The Dark Mountain Manifesto Rhetorical Analysis

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The Dark Mountain Manifesto Rhetorical Analysis
Environmentalist writing can take on many different forms; the Dark Mountain Manifesto is no one of those. If anything the Dark Mountain Manifesto is the complete opposite of environmentalist literature. At first, however, it was not obvious that this article was meant to be post-environmentalism, post-green revolution, and post-green technology. The heavy usage of rhetoric and alluding language makes it clear that the author does not want to immediately give away his argument but convince the readers through creative writing. His main argument challenges the concept of environmentalism, he claims that it is a delusion created by the myth of civilization and progress, and also consumerism. In order to make his argument resonate with the readers, his choice of persuasive writing tactics such as comparison, amplifications, personifications, and allusions, does the trick. Without these persuasive tactics, the connection he has made between the readers and his writing would be lost.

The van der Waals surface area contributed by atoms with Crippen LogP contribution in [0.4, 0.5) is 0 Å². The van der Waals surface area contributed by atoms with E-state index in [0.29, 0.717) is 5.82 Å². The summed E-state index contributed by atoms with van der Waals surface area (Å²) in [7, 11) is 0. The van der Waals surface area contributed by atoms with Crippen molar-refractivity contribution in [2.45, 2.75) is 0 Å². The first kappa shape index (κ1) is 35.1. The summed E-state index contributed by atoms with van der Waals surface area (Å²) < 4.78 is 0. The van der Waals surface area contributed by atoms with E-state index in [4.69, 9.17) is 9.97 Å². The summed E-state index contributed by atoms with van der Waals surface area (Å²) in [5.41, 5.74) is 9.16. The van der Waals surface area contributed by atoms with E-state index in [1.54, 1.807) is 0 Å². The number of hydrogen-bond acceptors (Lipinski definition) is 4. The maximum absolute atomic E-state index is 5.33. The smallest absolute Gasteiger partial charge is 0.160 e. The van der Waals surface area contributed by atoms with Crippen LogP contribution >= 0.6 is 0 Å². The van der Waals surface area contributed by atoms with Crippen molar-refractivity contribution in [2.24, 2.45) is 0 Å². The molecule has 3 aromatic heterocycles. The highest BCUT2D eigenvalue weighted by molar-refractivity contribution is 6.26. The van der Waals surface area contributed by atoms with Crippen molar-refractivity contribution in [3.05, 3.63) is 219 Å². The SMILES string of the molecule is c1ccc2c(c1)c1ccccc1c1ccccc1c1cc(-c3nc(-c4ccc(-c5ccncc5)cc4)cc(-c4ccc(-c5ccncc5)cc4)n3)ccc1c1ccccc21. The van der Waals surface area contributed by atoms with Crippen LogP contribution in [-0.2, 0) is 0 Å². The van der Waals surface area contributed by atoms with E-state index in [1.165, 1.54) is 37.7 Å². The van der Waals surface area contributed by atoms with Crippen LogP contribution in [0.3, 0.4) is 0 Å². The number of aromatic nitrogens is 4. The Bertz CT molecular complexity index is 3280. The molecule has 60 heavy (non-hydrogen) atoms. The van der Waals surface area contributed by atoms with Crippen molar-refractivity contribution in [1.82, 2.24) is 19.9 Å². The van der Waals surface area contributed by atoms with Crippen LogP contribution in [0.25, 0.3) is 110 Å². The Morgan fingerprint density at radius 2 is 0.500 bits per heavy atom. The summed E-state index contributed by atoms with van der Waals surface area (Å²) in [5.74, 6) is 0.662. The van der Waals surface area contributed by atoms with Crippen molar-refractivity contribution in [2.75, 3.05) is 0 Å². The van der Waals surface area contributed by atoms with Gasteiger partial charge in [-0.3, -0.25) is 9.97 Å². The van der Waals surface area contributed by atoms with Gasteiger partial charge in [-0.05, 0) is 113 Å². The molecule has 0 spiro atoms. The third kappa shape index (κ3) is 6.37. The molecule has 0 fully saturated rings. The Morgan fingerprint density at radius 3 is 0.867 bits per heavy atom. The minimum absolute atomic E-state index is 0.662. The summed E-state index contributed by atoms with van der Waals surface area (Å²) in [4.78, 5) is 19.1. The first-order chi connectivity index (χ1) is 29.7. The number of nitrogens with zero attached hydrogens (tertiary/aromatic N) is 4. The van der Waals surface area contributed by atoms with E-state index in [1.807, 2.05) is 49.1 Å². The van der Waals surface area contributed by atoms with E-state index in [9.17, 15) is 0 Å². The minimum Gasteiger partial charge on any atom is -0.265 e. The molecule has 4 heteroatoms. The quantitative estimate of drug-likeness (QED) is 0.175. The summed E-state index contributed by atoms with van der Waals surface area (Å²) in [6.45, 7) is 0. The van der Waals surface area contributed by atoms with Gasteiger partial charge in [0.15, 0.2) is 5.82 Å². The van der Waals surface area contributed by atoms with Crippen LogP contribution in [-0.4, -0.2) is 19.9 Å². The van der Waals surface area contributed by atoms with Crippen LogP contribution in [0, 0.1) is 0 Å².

The connections
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There seems to be a sense of disillusionment surrounding the green revolution and green technology as they are constantly being represented as necessities for ‘progression’. Yet, much of environmentalism seems to forget that there will always be regression where there is progress; “we have failed in all of it, and our failure destroyed more than we were even aware of (Kingsnorth & Hine, 2009)”. As human beings, we are inherently fearful of failure and even more inherently fearful of dying. The strategic choice of putting “we have failed” and “our failure destroyed” in the same sentence should provoke an emotional response in the readers. The author has specifically chosen the use of this rhetoric to make the readers question the validity of what they are

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